BP Shareholders Vote No on Oil Sands Transparency

BP Shareholders Vote No on Oil Sands Transparency

Oil sands protester - http://www.flickr.com/photos/jonathanmcintosh/ / CC BY-SA 2.0

BP shareholders rejected a resolution to report on the financial, environmental and social risks related to the company's involvement in Canadian oil sands drilling at the oil giant's annual general meeting in London yesterday.

Six percent of investors voted in favor of the resolution, while 9 percent abstained and more than 85 percent voted against it.

The BP resolution would have required the company to commission and review reports that explain the assumptions made about future carbon prices, oil price volatility, oil demand, anticipated greenhouse gas regulation, and legal and reputational risks associated with the project at the time that they decided to invest in the Canadian oil sands.

Investors for Shell, ConocoPhillips and ExxonMobil plan to file similar resolutions regarding those companies' investments in oil sands projects. The efforts are being coordinated by FairPensions UK and Green Century Capital Management.

BP Chairman Carl-Henric Svanberg said the rejection of the resolution did not mean that it was a bad idea, according to United Press International. He was quoted as saying, "It only means that we think the concerns raised are in hand."

Supporters of the resolution also see the actual vote on it as a small success. “Shareholder resolutions are primarily a means to draw attention to an issue of concern to investors. The vote...is only one outcome of a wider process, which has catapulted tar sands risks to the top of BP’s agenda," Catherine Howarth, CEO of FairPensions, said in a statement. "The task for investors now
is to make the most of the disclosures made to date, and continue to robustly engage with BP into the future."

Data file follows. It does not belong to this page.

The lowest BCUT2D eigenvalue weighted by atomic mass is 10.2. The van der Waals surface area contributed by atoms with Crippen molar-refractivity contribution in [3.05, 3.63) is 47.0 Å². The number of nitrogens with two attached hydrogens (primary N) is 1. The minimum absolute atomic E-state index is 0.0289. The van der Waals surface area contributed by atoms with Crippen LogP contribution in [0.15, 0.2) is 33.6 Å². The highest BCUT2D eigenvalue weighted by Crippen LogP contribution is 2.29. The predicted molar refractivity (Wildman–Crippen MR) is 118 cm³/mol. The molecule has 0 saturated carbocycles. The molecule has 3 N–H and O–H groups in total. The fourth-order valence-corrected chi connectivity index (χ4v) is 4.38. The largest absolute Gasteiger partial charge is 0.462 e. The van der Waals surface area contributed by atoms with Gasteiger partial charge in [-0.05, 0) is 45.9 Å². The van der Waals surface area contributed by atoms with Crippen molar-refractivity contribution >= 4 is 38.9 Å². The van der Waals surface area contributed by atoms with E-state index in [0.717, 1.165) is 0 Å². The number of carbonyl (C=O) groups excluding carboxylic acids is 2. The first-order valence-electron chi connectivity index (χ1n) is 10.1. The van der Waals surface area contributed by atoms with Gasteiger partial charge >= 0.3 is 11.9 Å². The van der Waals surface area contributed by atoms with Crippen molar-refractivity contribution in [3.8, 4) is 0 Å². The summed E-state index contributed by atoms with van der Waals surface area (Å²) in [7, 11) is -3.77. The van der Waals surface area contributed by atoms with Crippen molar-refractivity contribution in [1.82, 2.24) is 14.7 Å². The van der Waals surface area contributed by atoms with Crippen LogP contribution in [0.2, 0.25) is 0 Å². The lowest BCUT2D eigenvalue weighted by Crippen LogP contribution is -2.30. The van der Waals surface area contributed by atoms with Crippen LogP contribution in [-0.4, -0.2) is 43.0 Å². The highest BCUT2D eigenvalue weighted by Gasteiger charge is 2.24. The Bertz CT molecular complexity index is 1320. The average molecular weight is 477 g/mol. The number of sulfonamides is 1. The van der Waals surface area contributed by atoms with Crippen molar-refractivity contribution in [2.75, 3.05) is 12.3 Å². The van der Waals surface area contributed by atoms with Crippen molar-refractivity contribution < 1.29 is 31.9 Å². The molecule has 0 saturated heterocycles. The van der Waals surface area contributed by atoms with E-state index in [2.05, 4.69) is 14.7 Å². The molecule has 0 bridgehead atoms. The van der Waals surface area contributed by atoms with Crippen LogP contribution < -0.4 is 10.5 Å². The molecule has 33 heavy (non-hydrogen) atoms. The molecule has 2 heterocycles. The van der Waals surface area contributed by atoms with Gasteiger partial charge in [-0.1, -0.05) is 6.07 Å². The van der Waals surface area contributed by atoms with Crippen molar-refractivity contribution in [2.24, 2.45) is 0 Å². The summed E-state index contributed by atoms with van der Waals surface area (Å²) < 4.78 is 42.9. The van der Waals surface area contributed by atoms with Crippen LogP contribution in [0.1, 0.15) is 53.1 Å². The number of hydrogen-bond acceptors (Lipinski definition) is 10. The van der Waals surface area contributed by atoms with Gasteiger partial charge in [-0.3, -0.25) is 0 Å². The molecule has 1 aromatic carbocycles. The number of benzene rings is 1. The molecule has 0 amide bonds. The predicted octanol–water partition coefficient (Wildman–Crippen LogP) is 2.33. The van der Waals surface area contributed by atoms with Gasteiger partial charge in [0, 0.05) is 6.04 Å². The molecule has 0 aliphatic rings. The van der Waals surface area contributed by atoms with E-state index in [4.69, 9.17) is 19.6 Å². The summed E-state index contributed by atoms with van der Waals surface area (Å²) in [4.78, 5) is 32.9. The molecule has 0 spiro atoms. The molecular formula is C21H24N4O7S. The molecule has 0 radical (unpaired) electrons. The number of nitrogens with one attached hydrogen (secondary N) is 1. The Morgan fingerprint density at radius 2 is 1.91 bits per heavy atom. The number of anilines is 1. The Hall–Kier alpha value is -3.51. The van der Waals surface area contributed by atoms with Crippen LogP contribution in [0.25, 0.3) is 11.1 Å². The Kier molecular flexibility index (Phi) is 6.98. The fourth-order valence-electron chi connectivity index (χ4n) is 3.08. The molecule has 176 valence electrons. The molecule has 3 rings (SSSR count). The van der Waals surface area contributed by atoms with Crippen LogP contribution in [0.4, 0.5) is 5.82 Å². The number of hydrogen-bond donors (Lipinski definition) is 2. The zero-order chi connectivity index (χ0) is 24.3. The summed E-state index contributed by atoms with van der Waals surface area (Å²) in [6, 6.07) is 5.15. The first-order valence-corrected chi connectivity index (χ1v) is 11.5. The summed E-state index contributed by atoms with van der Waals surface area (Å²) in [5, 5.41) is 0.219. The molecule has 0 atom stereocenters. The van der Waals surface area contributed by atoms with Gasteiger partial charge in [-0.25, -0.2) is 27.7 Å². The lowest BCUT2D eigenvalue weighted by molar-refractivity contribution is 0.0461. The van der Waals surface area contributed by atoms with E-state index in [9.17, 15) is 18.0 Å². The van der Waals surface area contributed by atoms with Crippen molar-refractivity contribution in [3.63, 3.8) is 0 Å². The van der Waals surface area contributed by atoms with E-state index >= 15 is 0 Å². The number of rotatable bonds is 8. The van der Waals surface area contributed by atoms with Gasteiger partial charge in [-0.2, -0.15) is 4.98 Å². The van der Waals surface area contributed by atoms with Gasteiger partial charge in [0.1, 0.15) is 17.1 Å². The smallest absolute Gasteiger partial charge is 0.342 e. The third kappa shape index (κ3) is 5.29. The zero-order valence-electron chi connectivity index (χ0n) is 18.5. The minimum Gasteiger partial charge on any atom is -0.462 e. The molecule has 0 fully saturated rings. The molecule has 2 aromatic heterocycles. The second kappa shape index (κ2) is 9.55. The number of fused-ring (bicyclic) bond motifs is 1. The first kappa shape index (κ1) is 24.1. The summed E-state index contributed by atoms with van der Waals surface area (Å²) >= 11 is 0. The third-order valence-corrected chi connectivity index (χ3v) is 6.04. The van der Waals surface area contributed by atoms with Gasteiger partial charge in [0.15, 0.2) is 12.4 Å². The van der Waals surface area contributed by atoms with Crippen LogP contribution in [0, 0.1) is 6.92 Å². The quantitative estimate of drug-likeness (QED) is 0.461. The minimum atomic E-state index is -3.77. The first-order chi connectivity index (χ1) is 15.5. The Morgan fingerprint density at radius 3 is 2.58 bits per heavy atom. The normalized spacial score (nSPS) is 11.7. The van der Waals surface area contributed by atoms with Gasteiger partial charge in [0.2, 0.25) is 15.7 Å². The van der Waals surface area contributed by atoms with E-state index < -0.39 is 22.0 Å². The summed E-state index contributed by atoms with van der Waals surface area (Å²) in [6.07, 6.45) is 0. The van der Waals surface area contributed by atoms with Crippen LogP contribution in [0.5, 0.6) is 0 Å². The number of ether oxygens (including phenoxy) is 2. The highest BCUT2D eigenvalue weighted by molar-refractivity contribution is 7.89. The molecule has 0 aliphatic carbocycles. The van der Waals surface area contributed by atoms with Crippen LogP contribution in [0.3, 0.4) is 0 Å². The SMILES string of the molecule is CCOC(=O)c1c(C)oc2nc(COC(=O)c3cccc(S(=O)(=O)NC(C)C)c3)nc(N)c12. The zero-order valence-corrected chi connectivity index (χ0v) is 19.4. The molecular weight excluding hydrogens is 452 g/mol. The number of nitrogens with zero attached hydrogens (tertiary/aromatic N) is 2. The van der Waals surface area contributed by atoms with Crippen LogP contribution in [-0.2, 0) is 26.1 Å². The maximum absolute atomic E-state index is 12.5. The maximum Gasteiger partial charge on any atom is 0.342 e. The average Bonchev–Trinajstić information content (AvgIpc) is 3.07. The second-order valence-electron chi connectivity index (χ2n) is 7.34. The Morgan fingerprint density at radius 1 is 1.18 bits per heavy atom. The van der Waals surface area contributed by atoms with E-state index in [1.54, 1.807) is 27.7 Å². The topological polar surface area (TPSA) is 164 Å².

In its recently-released Sustainability Review 2009 (PDF), BP explained its decision to invest in the oil sands. Since the Canadian oil sands are the second-largest oil resource in the world, after Saudi Arabia, BP says that it is a "significant and stable source of oil supply to enhance energy security and diversity, particularly for North America."

But, greenhouse gas emissions related to oil sands projects are higher than the average of other conventional oil sources. While BP estimates the emissions to be 5-15 percent higher, others, including the Pembina Institute, an environmental think tank, estimate oil sands emissions are up to 40 percent higher.

Other concerns that have been raised about oil sands projects include deforestation, water use and toxic waste creation.

BP says that it will forego mining techniques in favor of a drilling method called steam assisted gravity drainage that it says is less environmentally destructive. In the Sustainability Review, BP addresses other points, disclosing that 90 percent of the water it uses for steam generation will be continuously recycled, while water that can't be recycled will be stored permanently into underground aquifers.

BP was recently ranked as the most sustainable big oil company by Two Tomorrows, which gave it a score of 59 percent out of 100. BP was also one of three companies to leave the U.S. Climate Action Partnership this year, but maintained that it was leaving only to change its approach to U.S. climate policy, not its stance on climate change.

Oil sands protester - http://www.flickr.com/photos/jonathanmcintosh/ / CC BY-SA 2.0